stating that § 2518(c) was not intended "to take jurisdiction over civil communications cases away from the states . . . ."Summary of this case from Ducharme v. Madewell Concrete, LLC
CASE NO. 4:12-CV-04022
Before the Court is Plaintiff's Motion to Remand. (ECF No. 17). Google has responded (ECF No. 21), Plaintiff has replied (ECF Nos. 23 & 45), and Google has sur-replied. (ECF No. 32). The Court has also considered the amicus brief filed by the State of Arkansas. (ECF No. 43). The matter is ripe for the Court's consideration. For the following reasons, the motion will be granted.
At Plaintiff's request, her claims against Yahoo! have been dismissed. (ECF No. 62). Even if they had not been dismissed, Plaintiff's claims against Yahoo! would be irrelevant to removal jurisdiction, because jurisdiction is measured at the time of removal. See Hargis v. Access Capital Funding, LLC, 674 F.3d 783, 789 (8th Cir. 2012) (internal quotations omitted) (jurisdiction is measured at the time of removal). Therefore, although the Court has considered Yahoo!'s responses to Plaintiff's remand motion (ECF Nos. 40 & 50), Plaintiff's claims against Yahoo! are not determinative of whether removal jurisdiction exists.
Plaintiff filed this suit in Little River County Circuit Court on February 1, 2012. Her case concerns Google's free email service, Gmail. Plaintiff is not a gmail user, but she alleges that when she emails someone who is a Gmail user, Google "takes data from" her email and uses it to target ads to the email recipient based on the content of her email. (ECF No. 3, at 2). This, she argues, violates her property interest in her email content. She further contends that Google's practice is not excused by any consent from the intended recipient because, until the intended recipient receives the email, the recipient lacks authority to consent to Google taking the email's content.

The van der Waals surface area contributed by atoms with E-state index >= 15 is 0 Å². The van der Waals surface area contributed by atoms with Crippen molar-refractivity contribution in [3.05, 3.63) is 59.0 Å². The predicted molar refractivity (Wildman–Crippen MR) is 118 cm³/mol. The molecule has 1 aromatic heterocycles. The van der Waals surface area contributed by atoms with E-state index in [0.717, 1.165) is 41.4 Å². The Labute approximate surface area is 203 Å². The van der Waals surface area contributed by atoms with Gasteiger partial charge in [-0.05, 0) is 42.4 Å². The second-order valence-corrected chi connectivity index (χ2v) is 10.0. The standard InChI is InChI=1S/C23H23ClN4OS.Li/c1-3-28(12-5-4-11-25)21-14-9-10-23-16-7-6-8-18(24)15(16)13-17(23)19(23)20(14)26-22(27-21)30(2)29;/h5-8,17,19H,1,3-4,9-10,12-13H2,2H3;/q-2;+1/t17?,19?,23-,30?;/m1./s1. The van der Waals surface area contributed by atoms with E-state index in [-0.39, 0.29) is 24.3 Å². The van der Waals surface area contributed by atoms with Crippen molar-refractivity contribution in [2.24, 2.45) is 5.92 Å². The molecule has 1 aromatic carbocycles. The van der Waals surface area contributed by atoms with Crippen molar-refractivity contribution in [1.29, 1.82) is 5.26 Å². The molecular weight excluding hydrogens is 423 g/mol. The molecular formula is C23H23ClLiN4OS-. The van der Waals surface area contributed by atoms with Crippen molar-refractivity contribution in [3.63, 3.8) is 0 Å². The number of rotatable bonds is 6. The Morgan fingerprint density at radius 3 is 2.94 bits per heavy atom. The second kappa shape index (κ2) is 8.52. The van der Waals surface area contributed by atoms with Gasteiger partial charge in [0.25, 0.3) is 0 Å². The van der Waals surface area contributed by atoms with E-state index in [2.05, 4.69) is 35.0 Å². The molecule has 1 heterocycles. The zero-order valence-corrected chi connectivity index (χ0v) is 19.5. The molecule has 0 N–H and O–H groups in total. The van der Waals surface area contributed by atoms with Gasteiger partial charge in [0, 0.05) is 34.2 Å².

Plaintiff sued for a declaratory judgment proclaiming the content of her emails to be her property, at least until the email is opened by the recipient. She asks for further relief conditioned on that proclamation, specifically for "the Court to order Google to show cause why further relief should not be granted forthwith, to include a demonstration by Google as to why future acts adverse to Plaintiff's property interests would not amount to" conversion, theft, and other violations of Arkansas computer laws. (ECF No. 3, at 5). Regardless of what relief she seeks, Plaintiff "expressly limits the value of her declaratory relief and any supplemental relief thereafter sought to less than $75,000." (ECF No. 3, at 2).